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Is Divorce Really Worse for Kids Than a ‘Normal” Family?

Does divorce really set a child’s life on the path to ruin? Is it better if parents stay “for the kids,” even if they no longer love each other?

This has been much debated by academics, therapists and others.

A study from 2010 acknowledged, yes, “in the short-term, kids go through a one- to two-year crisis period when their parents divorce,” but the idea of staying together for the kids is problematic, especially if it’s a high-conflict family, and that previous research indicating people should stay together “has been plagued by many data problems — reliance on small samples derived from one therapy clinic, retrospective reports, and cross sectional data.”

But, you may say, not all divorces involve high-conflict families. In fact, according to one study that has been used as the study by those who seek to make divorce harder for parents with minor children, between 55 percent and 60 percent of divorces occur in low-conflict marriages, marriages that are considered “good enough marriages” and might be salvaged given enough work, marital therapy and etc.

Then, while sitting in the chair at my hairdresser, where much of my reading on popular culture occurs, I stumbled upon an article by Turkish author Elif Shafak in this month’s Vogue magazine. I’d never heard of Shafak before (I wish I did), but her intellect and engaging writing resonated with me.

Shafak knows about being a child of divorce. Her parents divorced when she was very young (which created all sorts of problems for her mother in a country where women need to be married), and when a college boyfriend she broke up with told her she was incapable of love because she came from a “broken family,” she wondered — was that true? Throughout her life, sometimes she agreed with him, other times not. As she writes:

I have observed, with a critical eye, both myself and others; compared global statistics, and read research papers written on this subject. Children of divorced parents and unusual family structures are more likely to experience emotional turbulence in their own relationships and have a higher risk of going through breakups in their marriages, study after study claims. But while researchers are busy focusing on the repercussions of imperfect marriages, no one knows the extent of damage caused by a “normal” and “perfect” family, if there is such a thing. Is there a method to assess the wear and tear domestic bourgeois life inflicts upon our souls and our imagination and our creativity?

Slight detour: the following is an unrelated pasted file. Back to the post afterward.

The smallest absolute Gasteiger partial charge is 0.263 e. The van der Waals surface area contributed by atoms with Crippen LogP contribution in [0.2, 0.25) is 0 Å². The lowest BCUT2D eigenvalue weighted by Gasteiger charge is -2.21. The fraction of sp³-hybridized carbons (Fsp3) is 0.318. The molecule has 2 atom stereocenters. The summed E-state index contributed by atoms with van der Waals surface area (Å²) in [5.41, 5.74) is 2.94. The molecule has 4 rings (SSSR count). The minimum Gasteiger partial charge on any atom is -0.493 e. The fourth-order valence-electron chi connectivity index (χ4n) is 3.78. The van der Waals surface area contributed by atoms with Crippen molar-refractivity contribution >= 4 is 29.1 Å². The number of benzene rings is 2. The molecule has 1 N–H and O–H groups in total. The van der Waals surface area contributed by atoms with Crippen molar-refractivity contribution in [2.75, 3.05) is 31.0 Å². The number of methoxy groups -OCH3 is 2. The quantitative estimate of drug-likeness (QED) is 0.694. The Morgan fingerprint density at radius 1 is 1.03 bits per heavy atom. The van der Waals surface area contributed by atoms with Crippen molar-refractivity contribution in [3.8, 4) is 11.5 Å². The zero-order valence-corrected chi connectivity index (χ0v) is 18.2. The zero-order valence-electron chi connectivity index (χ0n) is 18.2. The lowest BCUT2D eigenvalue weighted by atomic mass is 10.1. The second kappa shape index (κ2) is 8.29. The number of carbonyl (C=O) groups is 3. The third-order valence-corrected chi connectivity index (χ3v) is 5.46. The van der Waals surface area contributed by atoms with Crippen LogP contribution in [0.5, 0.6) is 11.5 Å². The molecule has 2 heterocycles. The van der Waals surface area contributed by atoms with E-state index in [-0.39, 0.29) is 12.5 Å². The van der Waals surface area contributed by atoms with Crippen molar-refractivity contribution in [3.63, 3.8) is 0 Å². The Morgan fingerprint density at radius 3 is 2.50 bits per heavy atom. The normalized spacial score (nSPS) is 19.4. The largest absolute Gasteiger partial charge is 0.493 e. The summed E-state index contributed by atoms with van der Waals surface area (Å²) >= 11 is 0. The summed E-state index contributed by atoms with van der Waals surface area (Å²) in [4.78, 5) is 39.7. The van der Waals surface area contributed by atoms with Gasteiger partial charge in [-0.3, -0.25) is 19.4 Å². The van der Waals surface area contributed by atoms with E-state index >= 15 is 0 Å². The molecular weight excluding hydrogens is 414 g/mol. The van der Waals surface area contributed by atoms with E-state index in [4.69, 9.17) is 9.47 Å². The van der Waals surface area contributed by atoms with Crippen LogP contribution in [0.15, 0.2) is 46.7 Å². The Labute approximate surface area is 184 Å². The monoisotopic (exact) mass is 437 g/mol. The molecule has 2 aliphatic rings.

Because that is probably the most important question of all to ask, and one that the “good-enough” marriage proponents don’t consider.

Sure, a marriage may be salvageable and be restored to something that resembles a “normal” one, and their kids may benefit from not having to shuffle back and forth between houses or losing contact with one parent (typically dad) or suffering the economic hit that often comes with divorce, but what damage is being done, perhaps emotionally?

I often read stories on how children of divorce love differently, but who knows if they would have been worse off if their parents stayed together?

I think all of us know people — perhaps ourselves — who didn’t grow up with a lot of parental conflict but still suffered other types of dysfunction: a depressed parent, an adulterous parent, an emotionally cold parent, a smothering parent, an absent parent, an angry parent, a passive-aggressive parent, a narcissistic parent, and addicted parent. Not every person seeking therapy or buying self-help books or avoiding romantic commitments or divorcing comes from a “broken family.”

I didn’t, and yet there was enough stuff going on in my intact household — with a Holocaust survivor mother and an adulterous father — to create a certain type of dysfunction that has impacted my sister and me to various degrees. Like many people, I think my parents — and maybe my sister and I — might have been better off if they divorced (although living apart for some 10 years may have saved their marriage or at least their sanity).

Divorce was not a big issue for children in decades past, but they were often abandoned, sold into slavery, indentured into domestic service, orphaned at childbirth. Even today, in the States and throughout the world, children are still being sold into slavery or married off young or living on the streets or in shelters, yet there’s nowhere nearly the societal concern and research as there has been over what parental divorce might do to kids. And should we even consider the children whose childhoods are being lost in the Syrian refugee crisis?

That is incredibly disturbing.

But, let’s get back to the original question — what is the extent of damage caused by a “normal” and “perfect” family?

I am reminded of Madeline Levine’s ground-breaking book The Price of Privilege: How Parental Pressure and Material Advantage are Creating a Generation of Disconnected and Unhappy Kids. And I am thinking of Hanna Rosin’s recent article in the Atlantic. Both are about children raised by wealthy, college-educated, involved and hands-on married parents — as close to “normal” and “perfect” as you can get, and the kind of families being lauded as ones more likely to remain married for the long term (20 years) — who are committing suicide at alarming rates.

Now what?

Want to individualize your marriage? Learn how by ordering The New I Do on Amazon, and, while you’re at it, follow TNID on Twitter and Facebook.

Originally published at

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Award-winning journalist, coauthor of “The New I Do: Reshaping Marriage for Skeptics, Realists and Rebels,” mom, changing the narrative about older women

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